Before Watchmen….

Published On February 4, 2012 | By Richard Bruton | Comics

You’re probably aware of this:

The Alan Moore and Dave Gibbons created Watchmen, released in ’86-’87, 12 issues and a collection that’s never been out of print, and sold in its millions.

And unless you’ve been living under a rock this week, you’re probably aware that DC have now decided it’s time to do these:

Seven mini-series (Crimson Corsair is the back-up feature in each mini), 34 issues in all plus a single issue Before Watchmen: Epilogue. Happening this summer in the same with a new issue out each week.

And in announcing these comics, DC have done what many thought was unthinkable, diluting the story of a self-contained, high-point of comics. It now joins other famous works with modern sequels/prequels – Gone With The Wind had its Scarlett, Peter Pan had Peter Pan In Scarlet.

On a purely “what does that do to the original” basis, the answer is simple. NOTHING. Will they really add anything to the creative genius of Watchmen? We can’t say yet, but really, it’s very probable that they’ll add nothing at all. Read them, don’t read them. Has no effect on the original self-contained start, middle and end of Watchmen.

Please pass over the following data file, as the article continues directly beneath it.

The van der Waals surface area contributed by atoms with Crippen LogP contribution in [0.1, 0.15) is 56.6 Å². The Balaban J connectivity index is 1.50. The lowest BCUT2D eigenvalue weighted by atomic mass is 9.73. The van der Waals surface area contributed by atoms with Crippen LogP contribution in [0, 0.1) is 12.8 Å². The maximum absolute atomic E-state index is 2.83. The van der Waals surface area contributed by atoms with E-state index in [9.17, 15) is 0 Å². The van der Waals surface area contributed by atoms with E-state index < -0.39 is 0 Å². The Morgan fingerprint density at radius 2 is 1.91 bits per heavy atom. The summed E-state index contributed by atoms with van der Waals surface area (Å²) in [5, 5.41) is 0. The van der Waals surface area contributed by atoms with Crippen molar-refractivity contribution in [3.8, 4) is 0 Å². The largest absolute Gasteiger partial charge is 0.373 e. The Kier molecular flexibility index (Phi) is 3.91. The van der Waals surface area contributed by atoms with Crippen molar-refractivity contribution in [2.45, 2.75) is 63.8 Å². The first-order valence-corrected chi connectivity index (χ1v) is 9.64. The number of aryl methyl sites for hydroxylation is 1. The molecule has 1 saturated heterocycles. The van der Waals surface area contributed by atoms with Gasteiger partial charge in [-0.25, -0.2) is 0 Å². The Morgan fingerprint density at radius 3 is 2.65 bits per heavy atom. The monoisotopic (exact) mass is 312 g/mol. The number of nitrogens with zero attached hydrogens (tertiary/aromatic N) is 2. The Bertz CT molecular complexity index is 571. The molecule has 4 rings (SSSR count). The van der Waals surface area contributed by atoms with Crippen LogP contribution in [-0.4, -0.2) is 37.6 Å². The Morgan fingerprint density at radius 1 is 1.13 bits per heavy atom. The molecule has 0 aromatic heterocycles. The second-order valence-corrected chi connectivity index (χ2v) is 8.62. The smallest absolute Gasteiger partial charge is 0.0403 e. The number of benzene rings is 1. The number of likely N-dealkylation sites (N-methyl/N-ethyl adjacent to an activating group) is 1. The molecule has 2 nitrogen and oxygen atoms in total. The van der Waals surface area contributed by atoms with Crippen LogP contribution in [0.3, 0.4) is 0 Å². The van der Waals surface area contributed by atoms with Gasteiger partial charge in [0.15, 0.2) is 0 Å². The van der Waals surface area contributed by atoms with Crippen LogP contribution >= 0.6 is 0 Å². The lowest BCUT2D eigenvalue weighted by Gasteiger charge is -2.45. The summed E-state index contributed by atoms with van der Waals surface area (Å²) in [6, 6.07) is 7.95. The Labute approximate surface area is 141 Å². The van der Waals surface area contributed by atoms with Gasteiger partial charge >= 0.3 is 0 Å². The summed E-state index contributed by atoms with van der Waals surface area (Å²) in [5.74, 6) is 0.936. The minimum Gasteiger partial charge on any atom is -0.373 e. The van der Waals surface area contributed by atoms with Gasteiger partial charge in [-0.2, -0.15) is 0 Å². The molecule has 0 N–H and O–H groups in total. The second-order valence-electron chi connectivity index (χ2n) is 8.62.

You may also know of the problems regarding the book, with a difference of opinions between writer and artist, and DC Comics. Whilst Dave Gibbons seems happy to support DC when it came to the film and these prequels, Alan Moore has dissociated himself from the company completely.

It all boils down, with Watchmen to the comic industry in the 80’s being completely different. Comics sold as comics, there was no graphic novel industry, no market, and no comic had ever remained perpetually in print before. So when DC offered Moore and Gibbons a deal that essentially said the rights would revert to them once the comic series and a possible collection went out of print, all seemed well, a victory for creators rights etc etc. (See this by Leigh Walton, quoting from the UKCAC 86 panel where Moore and Gibbons set out the deal.)